How Physical Therapists Use Laser Therapy

As evidence sorts out the efficacy of laser therapy, how are clinicians using it?

Most conditions that result in a visit to therapy involve a degree of inflammation and pain. These symptoms typically result in functional limitations, decreased strength and impaired mobility.
Rehab professionals go to work against such forces with a combination of manual therapy, activity-based procedures and a healthy dose of patient education.

Occasionally, modern technology lends a hand, in the form of physical modalities. Low-level laser therapy (LLLT) uses light with specific characteristics to treat medical conditions. Low-level laser devices produce therapeutic effects by non-thermal absorption of photons by cells.

LLLT has been shown to hasten the inflammatory process through mitochondrial chromophore stimulation. This increases respiratory chain activity, which enhances ATP synthesis, cellular repair and reproduction. While the science is there, the clinical community has been slow to adopt laser treatment as standard protocol, and insurers are even more reluctant to pay for it.

However, many clinicians-even skeptical ones-are finding that laser therapy has a definite place.

“I’m not really a ‘modalities’ guy,” stated Matt Contino, DPT, therapist and partner at Sleepy Hollow Physical Therapy, a 3-location practice outside New York City. “I’m primarily manual-therapy and exercise based, and often reluctant to use modalities in practice.”

But even Dr. Contino became interested in learning more after an in-office demo of equipment and a 60-day trial period by the manufacturer in 2003. “We were neutral in our approach [during the trial period],” Dr. Contino said. “We didn’t tell patients one way or the other that it would help them-just that this is something new that we’re trying out. The majority of people reacted positively, and we felt it would be an excellent addition to the practice.”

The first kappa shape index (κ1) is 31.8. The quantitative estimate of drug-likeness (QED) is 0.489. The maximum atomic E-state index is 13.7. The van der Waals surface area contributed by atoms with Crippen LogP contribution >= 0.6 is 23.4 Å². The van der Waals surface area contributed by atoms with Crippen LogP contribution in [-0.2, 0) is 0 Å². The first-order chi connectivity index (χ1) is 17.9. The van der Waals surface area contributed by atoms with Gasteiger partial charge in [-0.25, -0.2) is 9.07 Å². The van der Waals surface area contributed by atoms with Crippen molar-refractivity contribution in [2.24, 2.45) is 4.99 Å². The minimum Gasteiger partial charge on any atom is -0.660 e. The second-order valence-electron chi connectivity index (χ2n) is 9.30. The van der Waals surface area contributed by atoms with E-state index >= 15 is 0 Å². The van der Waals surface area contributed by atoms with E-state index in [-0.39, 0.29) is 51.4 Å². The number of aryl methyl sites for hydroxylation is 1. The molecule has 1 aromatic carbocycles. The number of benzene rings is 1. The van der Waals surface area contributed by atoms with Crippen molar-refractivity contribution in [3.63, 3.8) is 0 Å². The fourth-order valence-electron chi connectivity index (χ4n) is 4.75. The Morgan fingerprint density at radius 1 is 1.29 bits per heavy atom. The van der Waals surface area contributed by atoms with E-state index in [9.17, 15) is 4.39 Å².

Now, Dr. Contino and colleagues will suggest a course of laser treatment for many inflammatory and pain-generating orthopedic conditions, such as tendonitis, bursitis, nerve entrapment, plantar fasciitis and acute sports injuries.

“I like that there are very few contraind-ications,” related Dr. Contino, adding that many “stubborn” conditions respond, such as chronic tennis elbow that hasn’t resolved through prior therapy. “You can use it over hardware, over a knee replacement-you won’t have the side effects of some other treatments. It’s fast-acting for many patients and people are excited about it so it creates a buzz in the community.”

Jake Gleason, MPT, OCS, has a similar story. Gleason became interested in laser therapy as a therapeutic modality when his co-workers at the clinic he worked in after PT school began offering it. When Gleason went on to open his own business-Free Motion Physical Therapy in San Juan Capistrano, CA-he arranged for an in-office demo and began offering the service in 2008.

Approximately 80 percent of Free Motion’s patients arrive via their primary care provider, many of them with acute-stage orthopedic and sports injuries that may or may not require surgery down the line. These are the cases that can often be relieved through a round of low-level laser therapy in combination with established manual therapy and activity-based protocols.

“Your typical [laser therapy] conditions will be tendonitis, joint injuries and swelling that results in difficulty bending, rotator cuff, tennis elbow, the sprains and strains that you sustain from sports participation,” said Gleason, whose two other staff therapists also provide laser therapy. “We’ll aim for 2-3 times per week, and generally we’ll see some improvement pretty quickly.” Gleason offers a free trial of LLLT to patients with a condition that may respond to it, and is careful to explain the physiologic response to patients during treatment.